You are a Fellow of the Institute of Service Management (the prISM insititute). That is a major honour but many of our American readers may not know of you. Tell us about your history in the ITSM world.
My ITSM journey started back in 1994 when the company I was working for in the UK started its adoption of the the ITIL framework. I was already a process focussed individual so ITSM (and ITIL) made absolute sense to me. I obtained my Managers Certification in 1995 and have been in the industry ever since. After being Head of Service Management for a large food retail organisation in the UK, I moved to Australia in 1998 as a Principal Consultant for a consulting and training organisation. I took a break for a couple of years and worked as an independent consultant before going back to the organisation as Practice Manager. Prior to forming Macanta, I was the Head of the Service Management Office for a large financial organisation.
I have been actively involved in itSMF Australia since 1998 and have been a Board Member for many years. I currently hold the Director portfolio of publications. I have also been involved with the ITIL Publications as a reviewer for ITIL V2 and ITIL V3 and Lead Assessor for the initial CSI publication. I am currently a member of the Editorial Advisory Board for itSMF Publications. I was proud to receive the inaugural Service Management Champion award from itSMF Australia in 2007 for my contribution to the industry. Like yourself, I speak at conferences at both a national and international level and contribute articles, whitepapers etc. to various publications as well as the Macanta website - http://www.macanta.com.au.
Next year’s conference is your opportunity to hear and meet this thoroughly nice IT expert.
Monday, June 13, 2011
After June 30 can I still bridge my Service Manager certificate?
If you achieved your Service Manager certificate under V1 or V2 and haven’t completed the V3 Manager’s Bridge certificate there is still a unique path to ITIL Expert certificate after the Manager’s Bridge is withdrawn on June 30.
First, in order to be eligible to take any of the V3 Intermediate courses, you must hold the V3 Foundation certificate. You may have taken this under the Foundations Bridging option previously available.
Then you must complete either the Service Strategy OR the Continual Service Improvement certificate from the ITIL Intermediate Lifecycle stream.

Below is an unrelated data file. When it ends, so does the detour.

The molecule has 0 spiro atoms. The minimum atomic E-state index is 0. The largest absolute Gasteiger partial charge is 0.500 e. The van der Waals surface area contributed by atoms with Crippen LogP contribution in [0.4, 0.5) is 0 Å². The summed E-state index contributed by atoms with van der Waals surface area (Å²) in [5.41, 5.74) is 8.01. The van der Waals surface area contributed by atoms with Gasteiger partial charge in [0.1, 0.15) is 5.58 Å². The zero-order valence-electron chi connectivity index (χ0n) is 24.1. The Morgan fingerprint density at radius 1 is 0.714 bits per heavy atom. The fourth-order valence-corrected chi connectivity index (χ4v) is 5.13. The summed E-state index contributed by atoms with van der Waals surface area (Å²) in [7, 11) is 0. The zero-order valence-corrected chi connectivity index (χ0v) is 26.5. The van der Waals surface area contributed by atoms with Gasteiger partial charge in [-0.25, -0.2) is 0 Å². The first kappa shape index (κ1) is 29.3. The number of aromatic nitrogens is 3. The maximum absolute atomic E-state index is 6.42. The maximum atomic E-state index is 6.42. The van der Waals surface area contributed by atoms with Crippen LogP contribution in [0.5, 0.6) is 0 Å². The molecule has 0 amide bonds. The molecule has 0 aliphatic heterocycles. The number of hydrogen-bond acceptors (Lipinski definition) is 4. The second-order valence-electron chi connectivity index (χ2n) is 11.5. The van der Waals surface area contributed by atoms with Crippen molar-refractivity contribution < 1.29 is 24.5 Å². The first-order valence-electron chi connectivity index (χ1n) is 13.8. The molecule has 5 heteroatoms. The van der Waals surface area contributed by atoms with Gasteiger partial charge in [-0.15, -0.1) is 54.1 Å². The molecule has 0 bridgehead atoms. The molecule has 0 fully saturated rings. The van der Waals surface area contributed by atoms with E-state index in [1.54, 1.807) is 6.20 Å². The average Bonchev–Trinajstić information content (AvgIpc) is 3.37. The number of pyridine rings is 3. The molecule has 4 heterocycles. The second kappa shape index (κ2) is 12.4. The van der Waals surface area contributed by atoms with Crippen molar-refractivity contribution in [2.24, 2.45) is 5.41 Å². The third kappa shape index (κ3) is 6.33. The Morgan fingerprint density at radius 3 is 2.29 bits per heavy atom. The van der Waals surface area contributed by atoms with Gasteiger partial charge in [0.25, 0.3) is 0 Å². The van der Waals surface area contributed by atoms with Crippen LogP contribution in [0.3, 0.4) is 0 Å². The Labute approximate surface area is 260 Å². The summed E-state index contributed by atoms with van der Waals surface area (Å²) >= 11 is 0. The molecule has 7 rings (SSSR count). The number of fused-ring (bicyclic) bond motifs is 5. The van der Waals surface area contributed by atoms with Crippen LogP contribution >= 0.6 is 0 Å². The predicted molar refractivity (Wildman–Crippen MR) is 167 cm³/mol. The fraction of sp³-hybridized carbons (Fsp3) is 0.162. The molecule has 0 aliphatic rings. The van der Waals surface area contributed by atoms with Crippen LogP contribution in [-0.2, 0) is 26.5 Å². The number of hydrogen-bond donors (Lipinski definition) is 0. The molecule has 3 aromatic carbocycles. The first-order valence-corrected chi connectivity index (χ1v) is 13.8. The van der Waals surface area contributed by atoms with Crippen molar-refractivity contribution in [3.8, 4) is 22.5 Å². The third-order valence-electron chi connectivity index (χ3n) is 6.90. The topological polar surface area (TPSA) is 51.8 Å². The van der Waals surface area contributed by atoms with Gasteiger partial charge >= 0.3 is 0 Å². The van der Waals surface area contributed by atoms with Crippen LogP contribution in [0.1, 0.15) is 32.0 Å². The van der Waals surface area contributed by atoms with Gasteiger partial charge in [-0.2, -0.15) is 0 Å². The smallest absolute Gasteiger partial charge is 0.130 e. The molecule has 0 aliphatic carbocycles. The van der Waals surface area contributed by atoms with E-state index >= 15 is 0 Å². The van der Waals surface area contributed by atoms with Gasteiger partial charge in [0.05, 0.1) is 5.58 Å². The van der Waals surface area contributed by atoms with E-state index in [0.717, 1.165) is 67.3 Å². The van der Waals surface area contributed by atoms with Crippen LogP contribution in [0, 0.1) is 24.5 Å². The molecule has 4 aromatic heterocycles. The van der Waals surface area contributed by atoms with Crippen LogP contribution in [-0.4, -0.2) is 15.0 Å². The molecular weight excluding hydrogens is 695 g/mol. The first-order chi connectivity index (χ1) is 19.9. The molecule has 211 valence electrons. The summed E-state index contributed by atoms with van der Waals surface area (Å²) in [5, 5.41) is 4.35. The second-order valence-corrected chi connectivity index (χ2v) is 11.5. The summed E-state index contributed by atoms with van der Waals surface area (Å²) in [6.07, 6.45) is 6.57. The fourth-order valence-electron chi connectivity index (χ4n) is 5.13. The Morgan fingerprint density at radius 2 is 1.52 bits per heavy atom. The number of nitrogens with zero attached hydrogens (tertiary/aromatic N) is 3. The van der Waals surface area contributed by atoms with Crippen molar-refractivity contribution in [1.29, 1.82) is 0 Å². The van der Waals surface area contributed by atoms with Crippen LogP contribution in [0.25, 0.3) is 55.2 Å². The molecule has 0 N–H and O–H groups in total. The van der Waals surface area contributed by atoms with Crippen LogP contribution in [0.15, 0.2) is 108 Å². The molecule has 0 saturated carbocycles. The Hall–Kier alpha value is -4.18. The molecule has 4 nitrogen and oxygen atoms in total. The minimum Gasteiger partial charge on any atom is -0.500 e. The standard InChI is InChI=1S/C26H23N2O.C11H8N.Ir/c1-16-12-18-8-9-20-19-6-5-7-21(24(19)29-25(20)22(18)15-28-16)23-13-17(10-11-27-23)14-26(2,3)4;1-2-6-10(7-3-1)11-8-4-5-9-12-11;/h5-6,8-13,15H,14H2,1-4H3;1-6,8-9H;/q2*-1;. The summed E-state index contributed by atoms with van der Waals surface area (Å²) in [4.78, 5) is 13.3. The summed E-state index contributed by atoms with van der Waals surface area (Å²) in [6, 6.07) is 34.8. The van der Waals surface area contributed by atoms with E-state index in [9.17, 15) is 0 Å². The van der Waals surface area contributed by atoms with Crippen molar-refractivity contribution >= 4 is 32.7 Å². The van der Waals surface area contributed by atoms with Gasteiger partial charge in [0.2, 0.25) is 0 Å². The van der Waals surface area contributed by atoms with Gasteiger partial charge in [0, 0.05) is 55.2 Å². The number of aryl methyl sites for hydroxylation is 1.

The third and final component of this option is to complete the Managing Across the Lifecycle course and certificate.
This path is available only to holders of the V1 or V2 Service Manager certificate. Please note that the credit system does not apply to this bridging option.
For additional information on the complete ITIL Qualification scheme visit the Official ITIL site at http://www.itil-officialsite.com/Qualifications/ITILV3QualificationScheme.aspx
IT climate change
IT is undergoing its own climate change: a major shift in the current state of thinking and acting. Like all really significant shifts it is happening slowly and quietly, creeping up on us. We spoke about it previously on this blog: it’s about people. With every passing year the awareness is growing that IT is about people: that every change in IT is a change in behaviour and culture. Technology and process are just means to an end, changing people. We have to stop treating them as an end in their own right.
The misanthropic techno-geeks are not happy about this. There is a backlash from those who feel the importance of their precious toys is being undermined, that a focus on people is a slur on their technical roles. Well it is. For too long IT has been techno-centric. More recently some of us have been too process-centric, hence the rise of ITIL. But now if you look and listen you can hear the murmur rising to a rumble - it’s about people. Information Technology is about people manipulating information by using technology. If you haven’t heard it yet you need to step back, get out, look around. The movement, the climate shift, is now very very clear.
I predicted this year’s conference would be people-centric, and it was. Next year’s will be even more so - you watch. Look for the sessions on culture change, training, performance, roles… They are a rising tide.
Thursday, June 09, 2011
Apps for Vegas
With the increasing use of smart-phones, it is worthwhile looking at what apps are out there that are useful to you when in Las Vegas. We welcome suggestions for upcoming posts on this subject: write to me.
The first suggestion just has to be Pink Elephant’s own app - PinkAPP. Download this app to stay connected with Pink Elephant in the lead-up to the conference and during the conference. Get the latest news, special offers, videos, and much more!
P.S. Droids Rule!
Wednesday, June 08, 2011
How do organizations achieve successful IT transformations?
Some projects to transform IT organizations into high customer satisfaction service providers have been completed, but more have been cancelled before they were completed. Of those completed, a subset achieved the desired results. Why?
Thousands of well intended people have poured their hearts and souls into IT transformation efforts to make their internal IT organization the preferred supplier of IT services for their business customers. Most fail, and as their reward, they are replaced either by new employees/management or 3rd party service providers. Why?
Of those that succeed, maintaining a preferred supplier relationship against competing providers is not as simple as just meeting SLAs. Why?
Martin Erb of Pink Elephant will examine these questions in a series of whitepapers.
Click here for the first in the series.